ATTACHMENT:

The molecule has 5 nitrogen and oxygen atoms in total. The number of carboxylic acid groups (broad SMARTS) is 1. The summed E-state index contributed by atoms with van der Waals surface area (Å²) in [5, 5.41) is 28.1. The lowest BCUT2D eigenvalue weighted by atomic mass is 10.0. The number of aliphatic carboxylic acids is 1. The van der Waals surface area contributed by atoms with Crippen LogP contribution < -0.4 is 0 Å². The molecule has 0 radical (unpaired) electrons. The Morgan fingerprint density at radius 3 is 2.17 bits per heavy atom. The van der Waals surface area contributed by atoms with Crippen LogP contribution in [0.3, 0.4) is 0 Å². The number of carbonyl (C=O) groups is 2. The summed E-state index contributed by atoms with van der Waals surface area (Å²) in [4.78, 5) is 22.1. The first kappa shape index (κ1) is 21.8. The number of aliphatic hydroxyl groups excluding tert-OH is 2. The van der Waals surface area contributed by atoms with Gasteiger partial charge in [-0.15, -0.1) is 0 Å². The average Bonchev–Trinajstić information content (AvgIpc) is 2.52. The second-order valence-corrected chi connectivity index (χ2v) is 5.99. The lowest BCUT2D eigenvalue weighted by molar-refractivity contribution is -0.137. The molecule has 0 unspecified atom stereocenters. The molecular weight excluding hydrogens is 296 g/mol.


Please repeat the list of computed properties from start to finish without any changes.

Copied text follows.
The molecule has 5 nitrogen and oxygen atoms in total. The number of carboxylic acid groups (broad SMARTS) is 1. The summed E-state index contributed by atoms with van der Waals surface area (Å²) in [5, 5.41) is 28.1. The lowest BCUT2D eigenvalue weighted by atomic mass is 10.0. The number of aliphatic carboxylic acids is 1. The van der Waals surface area contributed by atoms with Crippen LogP contribution < -0.4 is 0 Å². The molecule has 0 radical (unpaired) electrons. The Morgan fingerprint density at radius 3 is 2.17 bits per heavy atom. The van der Waals surface area contributed by atoms with Crippen LogP contribution in [0.3, 0.4) is 0 Å². The number of carbonyl (C=O) groups is 2. The summed E-state index contributed by atoms with van der Waals surface area (Å²) in [4.78, 5) is 22.1. The first kappa shape index (κ1) is 21.8. The number of aliphatic hydroxyl groups excluding tert-OH is 2. The van der Waals surface area contributed by atoms with Gasteiger partial charge in [-0.15, -0.1) is 0 Å². The average Bonchev–Trinajstić information content (AvgIpc) is 2.52. The second-order valence-corrected chi connectivity index (χ2v) is 5.99. The lowest BCUT2D eigenvalue weighted by molar-refractivity contribution is -0.137. The molecule has 0 unspecified atom stereocenters. The molecular weight excluding hydrogens is 296 g/mol.